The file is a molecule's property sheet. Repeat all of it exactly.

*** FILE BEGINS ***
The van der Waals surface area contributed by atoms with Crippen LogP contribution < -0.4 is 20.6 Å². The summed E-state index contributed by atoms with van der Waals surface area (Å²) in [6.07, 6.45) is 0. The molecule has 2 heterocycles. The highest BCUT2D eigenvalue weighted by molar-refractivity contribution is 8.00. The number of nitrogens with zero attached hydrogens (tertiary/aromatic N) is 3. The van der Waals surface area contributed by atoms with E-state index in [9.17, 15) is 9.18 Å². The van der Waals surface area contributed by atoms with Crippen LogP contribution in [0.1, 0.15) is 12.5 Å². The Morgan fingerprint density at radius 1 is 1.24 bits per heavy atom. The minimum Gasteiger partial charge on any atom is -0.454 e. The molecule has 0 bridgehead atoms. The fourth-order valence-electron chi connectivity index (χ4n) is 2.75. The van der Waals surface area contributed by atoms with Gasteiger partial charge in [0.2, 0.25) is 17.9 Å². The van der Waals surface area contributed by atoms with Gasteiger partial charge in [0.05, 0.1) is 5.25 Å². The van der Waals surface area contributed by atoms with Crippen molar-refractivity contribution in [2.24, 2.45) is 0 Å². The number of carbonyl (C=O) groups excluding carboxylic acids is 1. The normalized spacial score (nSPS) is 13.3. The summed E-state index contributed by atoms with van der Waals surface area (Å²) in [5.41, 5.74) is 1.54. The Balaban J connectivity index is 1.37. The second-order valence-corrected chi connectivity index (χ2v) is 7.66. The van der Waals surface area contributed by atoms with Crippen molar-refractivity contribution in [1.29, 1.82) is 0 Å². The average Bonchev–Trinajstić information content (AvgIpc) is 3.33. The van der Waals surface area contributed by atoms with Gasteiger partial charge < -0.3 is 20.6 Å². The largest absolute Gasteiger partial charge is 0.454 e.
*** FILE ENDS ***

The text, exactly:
The van der Waals surface area contributed by atoms with Crippen LogP contribution < -0.4 is 20.6 Å². The summed E-state index contributed by atoms with van der Waals surface area (Å²) in [6.07, 6.45) is 0. The molecule has 2 heterocycles. The highest BCUT2D eigenvalue weighted by molar-refractivity contribution is 8.00. The number of nitrogens with zero attached hydrogens (tertiary/aromatic N) is 3. The van der Waals surface area contributed by atoms with E-state index in [9.17, 15) is 9.18 Å². The van der Waals surface area contributed by atoms with Crippen LogP contribution in [0.1, 0.15) is 12.5 Å². The Morgan fingerprint density at radius 1 is 1.24 bits per heavy atom. The minimum Gasteiger partial charge on any atom is -0.454 e. The molecule has 0 bridgehead atoms. The fourth-order valence-electron chi connectivity index (χ4n) is 2.75. The van der Waals surface area contributed by atoms with Gasteiger partial charge in [0.2, 0.25) is 17.9 Å². The van der Waals surface area contributed by atoms with Gasteiger partial charge in [0.05, 0.1) is 5.25 Å². The van der Waals surface area contributed by atoms with Crippen molar-refractivity contribution in [2.24, 2.45) is 0 Å². The number of carbonyl (C=O) groups excluding carboxylic acids is 1. The normalized spacial score (nSPS) is 13.3. The summed E-state index contributed by atoms with van der Waals surface area (Å²) in [5.41, 5.74) is 1.54. The Balaban J connectivity index is 1.37. The second-order valence-corrected chi connectivity index (χ2v) is 7.66. The van der Waals surface area contributed by atoms with Crippen molar-refractivity contribution in [1.29, 1.82) is 0 Å². The average Bonchev–Trinajstić information content (AvgIpc) is 3.33. The van der Waals surface area contributed by atoms with Gasteiger partial charge < -0.3 is 20.6 Å². The largest absolute Gasteiger partial charge is 0.454 e.